Grey Matters: Understanding Reinforcement
Learn the ABC’s
Antecedent, behaviour, consequence (ABC) data collection is described as the basic model for operant conditioning. ABC data is collected to provide evidence of what is maintaining the behaviour (function) and what interventions (support approaches) can be employed to increase or decrease the future occurrence of the behaviour (Cooper et al., 2020).
At Supported Lifestyles, teams may be asked to collect ABC data by filling out an incident report when a behaviour of concern occurs or by filling out a client-specific data collection sheet.
Here is an example that you might experience.
The event or stimulus that occurs immediately before a behaviour.
- a housemate starting to scream
An individual’s response to the antecedent or stimulus.
- The individual you are supporting hitting their housemate who is screaming
What occurs after the behaviour.
- Staff directing the housemate to another space
In this situation, the hypothesized function would be that the individual engages in aggression towards their housemate to escape from the sound of screaming . By directing the housemate to another space after the individual hit them, the individual’s hitting behaviour was reinforced and the behaviour is more likely to occur again.
Reinforcement adds or removes a stimulus to increase the probability of the behaviour occurring again (Catania, 2021; Cooper et al., 2020). Reinforcement can be positive or negative depending on whether a stimulus is added or removed following a behaviour.
- Positive reinforcement means that a stimulus is added after a behaviour to increase the probability that the behaviour will occur again in the future.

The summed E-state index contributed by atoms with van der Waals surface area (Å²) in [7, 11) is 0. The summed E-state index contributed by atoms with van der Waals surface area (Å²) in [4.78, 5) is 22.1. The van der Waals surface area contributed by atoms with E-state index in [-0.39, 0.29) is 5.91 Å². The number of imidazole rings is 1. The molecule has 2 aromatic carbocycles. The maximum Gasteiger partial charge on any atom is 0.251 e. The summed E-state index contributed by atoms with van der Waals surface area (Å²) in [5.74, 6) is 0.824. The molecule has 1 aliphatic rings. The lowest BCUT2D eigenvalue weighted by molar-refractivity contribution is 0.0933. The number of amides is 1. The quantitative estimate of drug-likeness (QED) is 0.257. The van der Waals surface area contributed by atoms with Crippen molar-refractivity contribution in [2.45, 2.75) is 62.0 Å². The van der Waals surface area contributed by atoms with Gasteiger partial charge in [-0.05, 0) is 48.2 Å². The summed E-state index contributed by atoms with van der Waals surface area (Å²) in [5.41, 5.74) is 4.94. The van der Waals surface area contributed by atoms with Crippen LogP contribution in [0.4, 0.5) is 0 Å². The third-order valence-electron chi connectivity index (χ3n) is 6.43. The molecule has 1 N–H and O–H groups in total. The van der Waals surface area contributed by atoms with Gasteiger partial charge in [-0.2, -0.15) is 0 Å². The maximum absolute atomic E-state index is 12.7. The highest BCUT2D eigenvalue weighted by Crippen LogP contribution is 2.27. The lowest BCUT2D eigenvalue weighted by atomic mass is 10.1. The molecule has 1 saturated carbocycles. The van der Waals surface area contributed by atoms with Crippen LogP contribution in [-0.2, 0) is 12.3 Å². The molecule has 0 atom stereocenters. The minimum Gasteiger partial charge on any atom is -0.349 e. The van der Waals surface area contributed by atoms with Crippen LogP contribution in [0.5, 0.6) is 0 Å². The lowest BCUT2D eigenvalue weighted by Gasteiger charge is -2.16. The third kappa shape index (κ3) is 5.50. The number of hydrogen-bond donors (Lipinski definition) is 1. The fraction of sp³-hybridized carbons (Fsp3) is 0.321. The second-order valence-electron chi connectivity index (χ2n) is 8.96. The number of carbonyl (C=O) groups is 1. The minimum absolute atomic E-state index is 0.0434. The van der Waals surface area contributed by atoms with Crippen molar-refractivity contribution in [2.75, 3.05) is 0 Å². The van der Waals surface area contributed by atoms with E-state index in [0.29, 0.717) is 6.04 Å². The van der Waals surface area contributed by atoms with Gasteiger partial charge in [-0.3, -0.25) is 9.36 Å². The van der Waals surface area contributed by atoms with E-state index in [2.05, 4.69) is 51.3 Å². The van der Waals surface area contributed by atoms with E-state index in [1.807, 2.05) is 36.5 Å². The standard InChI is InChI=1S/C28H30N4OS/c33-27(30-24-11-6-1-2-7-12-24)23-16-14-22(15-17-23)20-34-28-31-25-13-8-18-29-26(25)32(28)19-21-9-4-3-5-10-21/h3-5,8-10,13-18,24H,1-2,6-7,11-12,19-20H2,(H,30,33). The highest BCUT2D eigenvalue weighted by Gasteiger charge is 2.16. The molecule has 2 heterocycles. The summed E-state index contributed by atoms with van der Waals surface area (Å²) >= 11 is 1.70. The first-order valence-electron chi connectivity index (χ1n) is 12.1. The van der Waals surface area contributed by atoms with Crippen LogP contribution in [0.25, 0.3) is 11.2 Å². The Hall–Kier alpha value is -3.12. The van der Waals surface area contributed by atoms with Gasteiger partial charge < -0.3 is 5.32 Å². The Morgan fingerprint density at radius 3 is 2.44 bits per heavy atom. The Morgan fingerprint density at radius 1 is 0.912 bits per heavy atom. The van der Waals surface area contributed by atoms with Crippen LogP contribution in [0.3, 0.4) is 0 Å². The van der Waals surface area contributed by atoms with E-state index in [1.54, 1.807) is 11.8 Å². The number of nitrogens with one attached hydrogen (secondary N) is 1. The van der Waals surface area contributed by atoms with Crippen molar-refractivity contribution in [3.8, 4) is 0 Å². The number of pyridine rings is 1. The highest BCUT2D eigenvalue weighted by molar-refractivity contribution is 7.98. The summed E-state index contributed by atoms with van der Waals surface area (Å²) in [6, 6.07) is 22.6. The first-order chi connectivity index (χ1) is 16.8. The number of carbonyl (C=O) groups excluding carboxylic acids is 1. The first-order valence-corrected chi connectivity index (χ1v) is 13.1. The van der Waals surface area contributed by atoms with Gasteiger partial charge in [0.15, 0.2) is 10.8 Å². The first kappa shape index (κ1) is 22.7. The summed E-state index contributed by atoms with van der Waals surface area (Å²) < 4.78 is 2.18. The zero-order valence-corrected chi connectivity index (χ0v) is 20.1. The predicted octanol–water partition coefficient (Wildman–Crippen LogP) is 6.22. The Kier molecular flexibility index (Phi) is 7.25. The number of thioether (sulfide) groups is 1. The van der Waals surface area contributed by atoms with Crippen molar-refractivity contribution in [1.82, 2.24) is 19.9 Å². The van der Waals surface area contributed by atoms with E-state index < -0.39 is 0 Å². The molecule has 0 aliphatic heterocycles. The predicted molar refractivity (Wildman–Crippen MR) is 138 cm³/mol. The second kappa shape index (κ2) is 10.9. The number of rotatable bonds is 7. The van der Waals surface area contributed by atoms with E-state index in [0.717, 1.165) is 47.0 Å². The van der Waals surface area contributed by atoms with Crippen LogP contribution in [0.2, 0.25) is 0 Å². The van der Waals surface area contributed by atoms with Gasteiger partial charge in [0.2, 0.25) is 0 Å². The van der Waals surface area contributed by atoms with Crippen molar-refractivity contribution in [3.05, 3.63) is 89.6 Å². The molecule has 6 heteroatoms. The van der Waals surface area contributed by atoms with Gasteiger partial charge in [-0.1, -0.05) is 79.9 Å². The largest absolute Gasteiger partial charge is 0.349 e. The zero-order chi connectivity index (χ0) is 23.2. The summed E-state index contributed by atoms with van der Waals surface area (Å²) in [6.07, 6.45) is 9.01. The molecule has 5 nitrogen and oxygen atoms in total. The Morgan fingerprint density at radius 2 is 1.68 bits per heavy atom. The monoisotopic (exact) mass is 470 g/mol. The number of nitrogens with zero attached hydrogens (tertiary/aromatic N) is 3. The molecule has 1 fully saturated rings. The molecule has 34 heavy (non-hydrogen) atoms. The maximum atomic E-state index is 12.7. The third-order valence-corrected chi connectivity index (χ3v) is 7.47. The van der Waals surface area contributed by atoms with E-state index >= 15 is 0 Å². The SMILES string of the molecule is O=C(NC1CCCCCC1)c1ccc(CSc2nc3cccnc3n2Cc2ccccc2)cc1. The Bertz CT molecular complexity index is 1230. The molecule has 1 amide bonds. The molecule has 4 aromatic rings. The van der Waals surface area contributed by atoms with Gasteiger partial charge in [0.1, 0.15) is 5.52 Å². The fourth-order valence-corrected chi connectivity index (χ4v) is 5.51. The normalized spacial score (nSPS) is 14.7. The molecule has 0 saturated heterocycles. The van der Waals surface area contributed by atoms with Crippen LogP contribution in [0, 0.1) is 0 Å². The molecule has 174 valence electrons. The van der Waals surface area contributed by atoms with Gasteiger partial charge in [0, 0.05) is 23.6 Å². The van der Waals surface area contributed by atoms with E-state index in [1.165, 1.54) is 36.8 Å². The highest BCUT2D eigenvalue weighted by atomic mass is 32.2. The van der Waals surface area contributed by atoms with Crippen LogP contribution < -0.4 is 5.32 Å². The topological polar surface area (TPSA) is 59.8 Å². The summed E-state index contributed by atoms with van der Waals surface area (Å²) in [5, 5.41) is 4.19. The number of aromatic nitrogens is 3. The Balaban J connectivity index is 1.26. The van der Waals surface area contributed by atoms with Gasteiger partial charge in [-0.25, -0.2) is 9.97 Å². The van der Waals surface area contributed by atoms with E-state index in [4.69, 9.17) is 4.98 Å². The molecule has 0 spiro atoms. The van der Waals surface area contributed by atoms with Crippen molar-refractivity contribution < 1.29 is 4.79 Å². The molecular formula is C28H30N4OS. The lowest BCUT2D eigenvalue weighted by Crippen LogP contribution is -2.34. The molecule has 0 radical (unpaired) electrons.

- Negative reinforcement means that a stimulus is removed after a behaviour to increase the probability that the behaviour will occur again in the future (Cooper et al., 2020).
An example of positive reinforcement from my current personal life would be:
- Antecedent- I have no clean clothes left in my drawer,
- Behaviour- I do a load of laundry,
- Consequence- I have clean clothes to wear to work tomorrow.
Having clean clothes to wear to work tomorrow serves as reinforcement and increases the likelihood that I will engage in the behaviour of doing laundry again in the future when I don’t have clothes in my drawer.
An example of negative reinforcement from my personal life would be:
- Antecedent- I set a loud alarm for 6:00am,
- Behaviour- I hit the snooze button when my obnoxious alarm goes off,
- Consequence- the loud beeping noise ceases for 5 minutes.
The removal of the obnoxious noise increases the likelihood that I will engage in the behaviour of hitting the snooze button again in the future.
Taking note of the ABC’s can help teams develop plans that more effectively support individuals to reduce or eliminate behaviours of concern.
‒Kayla Mellies, Support Approach Consultant
Catania, C. (2021). Basic operant contingencies: Main effects and side effects. In W.W. Fisher, C.C. Piazza, & H.S. Roane. (Eds.), Handbook of applied behavior analysis (2nd ed.), (pp. 37-57). Guilford Press.
Cooper, J.O., Heron, T.E., & Heward, W.L. (2020). Applied behavior analysis (3rd ed.). Pearson.